Publishers Weekly Press Items
Stearns, the CEO of World Vision, says Christians have a huge hole in their lives, an emptiness that comes from ignoring the plight of the poor. He details his own quest to fill this hole by leaving Lenox Inc., where he was CEO, to run a not-for-profit that helps feed, clothe, and educate children worldwide. Unlike many evangelical Christians, Stearns believes poverty is explained by something more than choices, and lifting cultures from the systemic causes of poverty requires a multi-pronged approach. This accessible book will make it into the hands of evangelical Christians who may not pick up one of the many ABA books on issues of hunger, access to clean water, malaria and AIDS. Readers of Rick Warren, Jim Wallis and N.T. Wright will find Stearns synthesizing thoughts from them as well as from economists and missionaries.
Recognizing that America's faithful have subverted their evangelical Christian ideology into a conservative political ideology, [Jim] Wallis reminds readers that to follow the spirit of Christianity truly does mean to go beyond the simple two-party system and understand the greater principles of the faith.
Certain writers offer an informed glimpse into the 2008 landscape of religiously charged politics. Jim Wallis, in The Great Awakening: Reviving Faith & Politics in a Post-Religious Right America (HarperOne, Jan.), takes readers inside the world of religious agenda-making with anecdotes, calls to action and signs of hope that his unchanging dreams are gaining traction.
The title of Jim Wallis's new book, The Great Awakening: Reviving Faith and Politics in a Post–Religious Right America (HarperOne, Feb.), is a prophecy as well as a promise.
The Great Awakening by Jim Wallis (HarperOne, $25.95). 150,000 copies.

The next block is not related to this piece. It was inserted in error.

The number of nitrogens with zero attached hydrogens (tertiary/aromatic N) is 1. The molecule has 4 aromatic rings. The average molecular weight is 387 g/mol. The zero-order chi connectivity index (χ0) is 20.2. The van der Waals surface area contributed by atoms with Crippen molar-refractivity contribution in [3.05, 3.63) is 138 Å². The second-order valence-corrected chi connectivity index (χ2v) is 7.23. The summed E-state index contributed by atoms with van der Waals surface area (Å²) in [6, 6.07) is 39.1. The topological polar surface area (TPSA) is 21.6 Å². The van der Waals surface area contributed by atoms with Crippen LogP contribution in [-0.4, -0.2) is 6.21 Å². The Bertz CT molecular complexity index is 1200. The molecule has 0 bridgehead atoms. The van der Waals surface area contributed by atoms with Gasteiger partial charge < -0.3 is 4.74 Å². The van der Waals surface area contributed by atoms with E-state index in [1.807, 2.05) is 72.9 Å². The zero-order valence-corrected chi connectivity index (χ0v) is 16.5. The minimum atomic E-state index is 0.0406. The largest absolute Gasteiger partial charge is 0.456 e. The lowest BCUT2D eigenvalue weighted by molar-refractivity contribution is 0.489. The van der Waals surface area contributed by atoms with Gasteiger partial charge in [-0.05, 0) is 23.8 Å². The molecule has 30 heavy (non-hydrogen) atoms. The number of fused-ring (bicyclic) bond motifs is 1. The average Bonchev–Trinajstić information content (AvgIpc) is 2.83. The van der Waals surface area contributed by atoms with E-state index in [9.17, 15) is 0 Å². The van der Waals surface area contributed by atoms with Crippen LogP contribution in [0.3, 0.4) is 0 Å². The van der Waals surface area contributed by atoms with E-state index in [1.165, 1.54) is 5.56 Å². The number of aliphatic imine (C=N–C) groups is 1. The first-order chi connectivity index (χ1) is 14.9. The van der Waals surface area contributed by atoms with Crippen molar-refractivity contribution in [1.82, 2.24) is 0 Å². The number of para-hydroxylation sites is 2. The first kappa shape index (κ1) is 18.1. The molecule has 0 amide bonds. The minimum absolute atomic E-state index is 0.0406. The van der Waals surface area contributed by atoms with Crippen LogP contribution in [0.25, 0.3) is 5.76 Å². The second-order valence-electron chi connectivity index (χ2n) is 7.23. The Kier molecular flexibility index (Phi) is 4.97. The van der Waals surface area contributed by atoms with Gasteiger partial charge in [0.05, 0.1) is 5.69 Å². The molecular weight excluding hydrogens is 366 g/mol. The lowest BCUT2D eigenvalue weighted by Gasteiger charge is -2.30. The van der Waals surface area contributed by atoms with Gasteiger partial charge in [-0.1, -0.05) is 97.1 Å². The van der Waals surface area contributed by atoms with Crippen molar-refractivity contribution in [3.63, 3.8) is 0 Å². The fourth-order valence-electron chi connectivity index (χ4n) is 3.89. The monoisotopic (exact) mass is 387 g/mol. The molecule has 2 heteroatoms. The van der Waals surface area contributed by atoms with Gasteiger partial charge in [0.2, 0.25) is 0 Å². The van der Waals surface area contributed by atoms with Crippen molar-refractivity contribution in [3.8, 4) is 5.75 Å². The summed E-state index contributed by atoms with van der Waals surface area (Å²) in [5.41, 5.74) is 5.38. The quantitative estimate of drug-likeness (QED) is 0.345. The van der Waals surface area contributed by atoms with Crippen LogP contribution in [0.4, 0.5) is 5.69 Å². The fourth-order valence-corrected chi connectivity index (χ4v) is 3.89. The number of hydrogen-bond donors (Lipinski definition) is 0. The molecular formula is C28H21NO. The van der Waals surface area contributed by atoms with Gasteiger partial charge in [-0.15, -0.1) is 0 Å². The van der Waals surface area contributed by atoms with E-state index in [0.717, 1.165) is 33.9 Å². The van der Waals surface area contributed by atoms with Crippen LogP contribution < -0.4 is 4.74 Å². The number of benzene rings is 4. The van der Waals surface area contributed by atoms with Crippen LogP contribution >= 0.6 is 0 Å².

The interviews and characters presented can be compelling and thought-provoking, though the book feels scattered and rushed, incorporating multiple outrageous, made-for-the-screen moments. [Dan]Merchant reiterates popular themes but without the thoughtfulness of Jim Wallis or the research of David Kinnaman's unChristian , and the concluding list of questions is particularly unsatisfying.
Two evangelical Christian authors with divergent political views will discuss their new book, Left, Right & Christ: Evangelical Faith in Politics (Russell Media, Oct.) in a forum at James Chapel, Union Theological Seminary, 3041 Broadway (at 121st St.) in New York City on Thursday, October 6, at 7:00 p.m. The event is free and open to the public. Lisa Sharon Harper, director of mobilizing at Sojourners, a progressive evangelical organization that advocates social justice, and D.C. Innes, associate professor politics at The King’s College, will discuss the book in a conversation moderated by Kirsten Powers of Fox News and The Daily Beast. A panel discussion will follow with Jim Wallis (God’s Politics), president and CEO of Sojourners, and Richard Land (The Divided States of America), president of the Ethics & Religious Liberty Commission of the Southern Baptist Convention.